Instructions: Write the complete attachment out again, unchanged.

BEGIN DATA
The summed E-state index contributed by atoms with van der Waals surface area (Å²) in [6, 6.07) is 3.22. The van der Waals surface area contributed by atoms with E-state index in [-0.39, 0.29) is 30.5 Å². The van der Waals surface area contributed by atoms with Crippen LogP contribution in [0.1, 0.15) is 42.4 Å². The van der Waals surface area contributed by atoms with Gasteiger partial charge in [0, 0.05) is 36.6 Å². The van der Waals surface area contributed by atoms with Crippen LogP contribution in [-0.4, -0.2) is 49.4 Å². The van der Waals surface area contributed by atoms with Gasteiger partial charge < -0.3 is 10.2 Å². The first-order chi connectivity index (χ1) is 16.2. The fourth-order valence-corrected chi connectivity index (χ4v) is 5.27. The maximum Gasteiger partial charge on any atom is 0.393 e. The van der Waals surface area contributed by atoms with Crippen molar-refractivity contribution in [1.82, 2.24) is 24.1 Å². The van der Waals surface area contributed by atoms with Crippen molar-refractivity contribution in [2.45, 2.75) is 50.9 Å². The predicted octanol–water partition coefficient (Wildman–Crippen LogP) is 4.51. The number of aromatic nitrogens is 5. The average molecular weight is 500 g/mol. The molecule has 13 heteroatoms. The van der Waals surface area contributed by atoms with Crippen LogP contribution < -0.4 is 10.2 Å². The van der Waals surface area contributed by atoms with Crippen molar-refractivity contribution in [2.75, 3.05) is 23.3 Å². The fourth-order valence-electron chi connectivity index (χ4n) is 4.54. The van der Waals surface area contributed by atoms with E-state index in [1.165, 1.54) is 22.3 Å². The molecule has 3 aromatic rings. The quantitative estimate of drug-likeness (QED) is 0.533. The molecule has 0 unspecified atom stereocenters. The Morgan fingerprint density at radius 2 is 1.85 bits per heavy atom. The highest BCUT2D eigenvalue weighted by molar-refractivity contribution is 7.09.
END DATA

The summed E-state index contributed by atoms with van der Waals surface area (Å²) in [6, 6.07) is 3.22. The van der Waals surface area contributed by atoms with E-state index in [-0.39, 0.29) is 30.5 Å². The van der Waals surface area contributed by atoms with Crippen LogP contribution in [0.1, 0.15) is 42.4 Å². The van der Waals surface area contributed by atoms with Gasteiger partial charge in [0, 0.05) is 36.6 Å². The van der Waals surface area contributed by atoms with Crippen LogP contribution in [-0.4, -0.2) is 49.4 Å². The van der Waals surface area contributed by atoms with Gasteiger partial charge < -0.3 is 10.2 Å². The first-order chi connectivity index (χ1) is 16.2. The fourth-order valence-corrected chi connectivity index (χ4v) is 5.27. The maximum Gasteiger partial charge on any atom is 0.393 e. The van der Waals surface area contributed by atoms with Crippen molar-refractivity contribution in [1.82, 2.24) is 24.1 Å². The van der Waals surface area contributed by atoms with Crippen molar-refractivity contribution in [2.45, 2.75) is 50.9 Å². The predicted octanol–water partition coefficient (Wildman–Crippen LogP) is 4.51. The number of aromatic nitrogens is 5. The average molecular weight is 500 g/mol. The molecule has 13 heteroatoms. The van der Waals surface area contributed by atoms with Crippen LogP contribution < -0.4 is 10.2 Å². The van der Waals surface area contributed by atoms with Crippen molar-refractivity contribution in [2.75, 3.05) is 23.3 Å². The fourth-order valence-electron chi connectivity index (χ4n) is 4.54. The van der Waals surface area contributed by atoms with E-state index in [1.165, 1.54) is 22.3 Å². The molecule has 3 aromatic rings. The quantitative estimate of drug-likeness (QED) is 0.533. The molecule has 0 unspecified atom stereocenters. The Morgan fingerprint density at radius 2 is 1.85 bits per heavy atom. The highest BCUT2D eigenvalue weighted by molar-refractivity contribution is 7.09.